Quercus kelloggii

Black Oak

Plant Type: Tree
Sun: Partial Shade, Sun
Drainage: Medium
Water: Occasional
Height X Width: 50' X 30'
Santa Clara County Local: Yes
What do these mean?



The black oak is one of California’s most widespread species. It thrives in mountainous regions throughout the state. Its range extends into Oregon and northern Baja, Mexico. It is one of the nine species found in Santa Clara County. Black oak grows in an upright, vase shape, though with room to grow it can become rounded, somewhat like a valley oak, Quercus lobata. It is quite similar to a valley oak in several ways, and young trees can be hard to tell apart. The leaves of the black oak tend to be shiny, and the mature leaves have small teeth on the tip of the lobes. The valley oak has duller leaves, and no teeth on the lobes. The black oak is arguably our most beautiful oak species. The straight trunk and upright structure lend the tree a stately appearance. The bark of older trees develops a dark hue. After winter dormancy, the leaves emerge in various shades of magenta then mature to a shiny dark green. The acorns are quite large, and can cover the ground under a mature tree in a good year. In fall the leaves progress from green to yellow, orange and red before dropping. Black oak is quite adaptable in the landscape. Perhaps the only drawbacks are the space requirements and a slow growth rate.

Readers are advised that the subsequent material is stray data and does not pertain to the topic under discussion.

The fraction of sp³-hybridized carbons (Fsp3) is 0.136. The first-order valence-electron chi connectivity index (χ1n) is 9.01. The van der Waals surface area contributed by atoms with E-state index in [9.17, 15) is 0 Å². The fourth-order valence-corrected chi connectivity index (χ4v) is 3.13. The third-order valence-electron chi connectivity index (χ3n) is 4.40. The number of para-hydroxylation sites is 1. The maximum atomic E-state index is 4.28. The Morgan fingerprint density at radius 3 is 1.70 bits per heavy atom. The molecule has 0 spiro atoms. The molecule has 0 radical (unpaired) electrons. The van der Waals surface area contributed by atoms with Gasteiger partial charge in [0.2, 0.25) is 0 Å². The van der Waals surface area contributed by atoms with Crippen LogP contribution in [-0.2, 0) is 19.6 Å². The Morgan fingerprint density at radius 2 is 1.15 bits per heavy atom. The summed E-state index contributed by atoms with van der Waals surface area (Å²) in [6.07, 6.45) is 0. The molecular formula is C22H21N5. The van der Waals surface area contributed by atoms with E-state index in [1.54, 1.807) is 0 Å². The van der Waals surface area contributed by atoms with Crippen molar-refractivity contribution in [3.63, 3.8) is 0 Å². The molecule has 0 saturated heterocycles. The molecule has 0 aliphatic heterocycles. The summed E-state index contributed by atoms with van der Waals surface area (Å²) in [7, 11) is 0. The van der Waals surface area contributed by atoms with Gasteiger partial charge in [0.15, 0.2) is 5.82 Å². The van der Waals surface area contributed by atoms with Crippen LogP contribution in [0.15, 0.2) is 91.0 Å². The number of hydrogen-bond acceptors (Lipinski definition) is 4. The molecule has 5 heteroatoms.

Deer Resistant: Yes
Attractive to Bees: Yes
Attractive to Butterflies: Yes
Good Under Oaks: No
Evergreen or Deciduous: Deciduous